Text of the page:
By breaking down the rough costs of your competitor’s online sales and marketing efforts, you can calculate whether your spending is too high. McKinsey recommends using a competitor-insight loop to build insight into your competitors’ strategic planning and decision-making processes:
The key to making this process successful is to tap into the latest data from a competitor’s frontline workforce, such as a blog or shared database, and identify value gaps.
Step 5: Decide on a competitive advantage
At this stage, you will have a clear understanding of your internal costs, what changes you can make and how they stack up to your competitors.
It’s time to pick the competitive advantage of your choice, be it capitalizing on cost advantage or differentiation advantage.
If you choose cost advantage, you need to find a way to optimize and cut the cost of primary and support activities in your value chain. You might choose to outsource talent, replace certain human activities with automation or look for cheaper delivery services. As more and more people start working remotely, you may even get rid of office space.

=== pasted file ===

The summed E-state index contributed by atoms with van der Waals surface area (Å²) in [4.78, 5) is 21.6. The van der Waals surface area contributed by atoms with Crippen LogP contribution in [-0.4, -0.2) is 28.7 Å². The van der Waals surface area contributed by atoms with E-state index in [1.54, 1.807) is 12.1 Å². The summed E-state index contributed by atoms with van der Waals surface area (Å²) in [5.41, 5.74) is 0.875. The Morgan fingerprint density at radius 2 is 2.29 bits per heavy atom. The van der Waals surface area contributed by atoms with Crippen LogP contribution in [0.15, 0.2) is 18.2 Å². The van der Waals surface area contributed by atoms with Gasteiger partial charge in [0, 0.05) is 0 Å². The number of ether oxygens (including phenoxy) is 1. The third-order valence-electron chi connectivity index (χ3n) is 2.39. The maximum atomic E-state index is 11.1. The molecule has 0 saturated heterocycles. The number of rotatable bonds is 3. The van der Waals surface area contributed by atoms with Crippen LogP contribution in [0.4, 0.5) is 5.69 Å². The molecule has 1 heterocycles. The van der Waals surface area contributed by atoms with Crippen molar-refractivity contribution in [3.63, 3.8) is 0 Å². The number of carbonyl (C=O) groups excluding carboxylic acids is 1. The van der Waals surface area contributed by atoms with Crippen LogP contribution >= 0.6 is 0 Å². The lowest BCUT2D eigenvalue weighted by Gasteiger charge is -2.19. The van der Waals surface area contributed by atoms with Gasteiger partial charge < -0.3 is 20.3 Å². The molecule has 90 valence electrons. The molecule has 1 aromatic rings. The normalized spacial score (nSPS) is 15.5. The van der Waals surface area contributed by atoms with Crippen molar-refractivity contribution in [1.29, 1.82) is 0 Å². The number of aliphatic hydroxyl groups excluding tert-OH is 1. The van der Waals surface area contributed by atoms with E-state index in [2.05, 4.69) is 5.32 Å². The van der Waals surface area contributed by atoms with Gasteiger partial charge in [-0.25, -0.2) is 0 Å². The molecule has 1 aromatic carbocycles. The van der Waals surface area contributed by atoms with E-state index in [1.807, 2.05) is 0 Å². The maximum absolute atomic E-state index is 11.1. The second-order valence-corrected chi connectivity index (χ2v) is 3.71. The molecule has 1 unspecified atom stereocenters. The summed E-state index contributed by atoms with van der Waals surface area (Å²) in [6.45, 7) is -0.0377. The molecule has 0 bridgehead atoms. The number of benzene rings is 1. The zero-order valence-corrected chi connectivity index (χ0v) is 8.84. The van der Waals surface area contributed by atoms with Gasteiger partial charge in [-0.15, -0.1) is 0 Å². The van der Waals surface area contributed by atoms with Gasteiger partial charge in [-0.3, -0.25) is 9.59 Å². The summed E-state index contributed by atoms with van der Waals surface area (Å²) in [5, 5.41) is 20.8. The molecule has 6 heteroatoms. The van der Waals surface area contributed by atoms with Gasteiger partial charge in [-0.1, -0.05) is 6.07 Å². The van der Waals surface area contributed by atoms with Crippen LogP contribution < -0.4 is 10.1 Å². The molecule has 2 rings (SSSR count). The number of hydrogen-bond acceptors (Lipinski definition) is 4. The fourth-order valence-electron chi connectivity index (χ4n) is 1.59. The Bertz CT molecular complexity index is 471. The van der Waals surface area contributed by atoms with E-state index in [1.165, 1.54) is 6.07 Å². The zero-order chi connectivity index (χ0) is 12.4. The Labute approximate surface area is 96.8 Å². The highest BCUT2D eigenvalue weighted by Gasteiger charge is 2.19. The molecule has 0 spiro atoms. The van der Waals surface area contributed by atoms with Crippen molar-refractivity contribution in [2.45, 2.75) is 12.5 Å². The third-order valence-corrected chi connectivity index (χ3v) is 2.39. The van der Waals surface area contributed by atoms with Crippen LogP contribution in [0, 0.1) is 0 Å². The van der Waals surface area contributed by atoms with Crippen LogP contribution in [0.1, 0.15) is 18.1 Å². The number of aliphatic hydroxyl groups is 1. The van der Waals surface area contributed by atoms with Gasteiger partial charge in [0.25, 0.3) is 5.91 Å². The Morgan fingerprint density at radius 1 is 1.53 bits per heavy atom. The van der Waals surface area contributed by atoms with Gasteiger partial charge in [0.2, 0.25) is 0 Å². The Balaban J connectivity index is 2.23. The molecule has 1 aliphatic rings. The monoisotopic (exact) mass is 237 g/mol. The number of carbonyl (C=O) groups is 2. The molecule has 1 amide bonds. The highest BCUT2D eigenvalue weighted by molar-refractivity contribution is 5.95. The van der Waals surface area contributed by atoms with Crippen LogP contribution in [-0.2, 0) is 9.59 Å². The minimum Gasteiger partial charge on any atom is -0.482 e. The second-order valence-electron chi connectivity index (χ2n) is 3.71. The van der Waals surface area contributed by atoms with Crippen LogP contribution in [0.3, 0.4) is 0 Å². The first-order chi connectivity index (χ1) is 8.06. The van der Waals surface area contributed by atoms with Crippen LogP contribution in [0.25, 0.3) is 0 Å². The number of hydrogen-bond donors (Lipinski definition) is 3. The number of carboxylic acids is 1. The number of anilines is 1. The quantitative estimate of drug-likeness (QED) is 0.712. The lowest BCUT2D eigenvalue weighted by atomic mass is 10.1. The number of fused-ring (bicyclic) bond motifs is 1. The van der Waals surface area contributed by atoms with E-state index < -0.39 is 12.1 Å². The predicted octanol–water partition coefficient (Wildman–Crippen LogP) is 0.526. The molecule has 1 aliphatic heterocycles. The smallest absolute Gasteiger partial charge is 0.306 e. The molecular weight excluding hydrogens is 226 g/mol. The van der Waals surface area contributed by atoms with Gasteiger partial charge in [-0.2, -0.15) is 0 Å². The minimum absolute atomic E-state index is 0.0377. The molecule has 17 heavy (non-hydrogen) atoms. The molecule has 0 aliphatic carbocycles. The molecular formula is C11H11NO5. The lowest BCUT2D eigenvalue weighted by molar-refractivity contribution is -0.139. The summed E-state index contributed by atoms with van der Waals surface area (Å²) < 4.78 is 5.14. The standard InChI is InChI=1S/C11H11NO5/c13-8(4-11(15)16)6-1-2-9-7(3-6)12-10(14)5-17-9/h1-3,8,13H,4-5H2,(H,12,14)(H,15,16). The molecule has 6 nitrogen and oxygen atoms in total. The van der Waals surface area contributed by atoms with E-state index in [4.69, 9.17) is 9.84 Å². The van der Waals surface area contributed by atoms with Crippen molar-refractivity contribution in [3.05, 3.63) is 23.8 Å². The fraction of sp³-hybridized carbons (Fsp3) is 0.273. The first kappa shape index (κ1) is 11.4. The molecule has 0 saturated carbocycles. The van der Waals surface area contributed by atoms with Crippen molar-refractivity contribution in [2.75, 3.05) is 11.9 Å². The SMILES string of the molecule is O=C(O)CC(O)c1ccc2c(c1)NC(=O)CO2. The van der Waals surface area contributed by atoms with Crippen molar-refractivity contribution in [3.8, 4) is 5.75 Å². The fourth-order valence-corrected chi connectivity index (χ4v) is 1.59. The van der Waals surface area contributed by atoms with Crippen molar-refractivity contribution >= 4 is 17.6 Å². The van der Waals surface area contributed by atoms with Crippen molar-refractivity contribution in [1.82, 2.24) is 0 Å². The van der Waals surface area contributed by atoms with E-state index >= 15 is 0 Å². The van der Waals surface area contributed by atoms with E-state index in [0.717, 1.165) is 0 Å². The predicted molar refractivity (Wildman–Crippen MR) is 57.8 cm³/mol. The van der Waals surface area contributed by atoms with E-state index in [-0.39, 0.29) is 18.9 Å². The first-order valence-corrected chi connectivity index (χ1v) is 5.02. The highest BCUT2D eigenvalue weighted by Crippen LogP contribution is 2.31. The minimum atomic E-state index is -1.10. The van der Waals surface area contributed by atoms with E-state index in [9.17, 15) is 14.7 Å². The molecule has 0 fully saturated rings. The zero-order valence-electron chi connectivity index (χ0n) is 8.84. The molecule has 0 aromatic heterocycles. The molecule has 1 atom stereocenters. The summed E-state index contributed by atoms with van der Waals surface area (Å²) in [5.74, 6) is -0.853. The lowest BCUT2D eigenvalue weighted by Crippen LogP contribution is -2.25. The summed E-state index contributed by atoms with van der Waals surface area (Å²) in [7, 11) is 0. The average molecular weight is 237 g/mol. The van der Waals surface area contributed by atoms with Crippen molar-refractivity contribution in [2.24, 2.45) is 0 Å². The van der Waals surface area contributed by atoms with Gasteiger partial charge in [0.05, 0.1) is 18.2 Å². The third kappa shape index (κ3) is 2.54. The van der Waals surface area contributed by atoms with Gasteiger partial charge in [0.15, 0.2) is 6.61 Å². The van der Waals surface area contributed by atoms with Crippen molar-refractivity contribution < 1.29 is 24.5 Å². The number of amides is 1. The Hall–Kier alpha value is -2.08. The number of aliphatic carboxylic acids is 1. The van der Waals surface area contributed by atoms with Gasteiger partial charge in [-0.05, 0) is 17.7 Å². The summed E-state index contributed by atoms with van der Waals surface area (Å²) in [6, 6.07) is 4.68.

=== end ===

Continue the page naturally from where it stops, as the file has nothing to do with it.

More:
Any cost cuts you make in the chain can lower the cost of your final product. The more you can push your product prices down, the larger your cost advantage will be compared to competitors.
If you choose competitive differentiation, you must capitalize on increasing the value perception of those products that your customers are most willing to pay for. You can cater to your customers’ most basic desires and needs by recognizing their pain points and repositioning your products as the ultimate solution.
For example, your sales team can highlight your product differentiation during the sales pitch or closing stage in the pipeline by:
- Mentioning the unique benefits your product has that your competitors’ products don’t
- Presenting a case study from a customer that reinforces your position and highlighting relevant data or ROI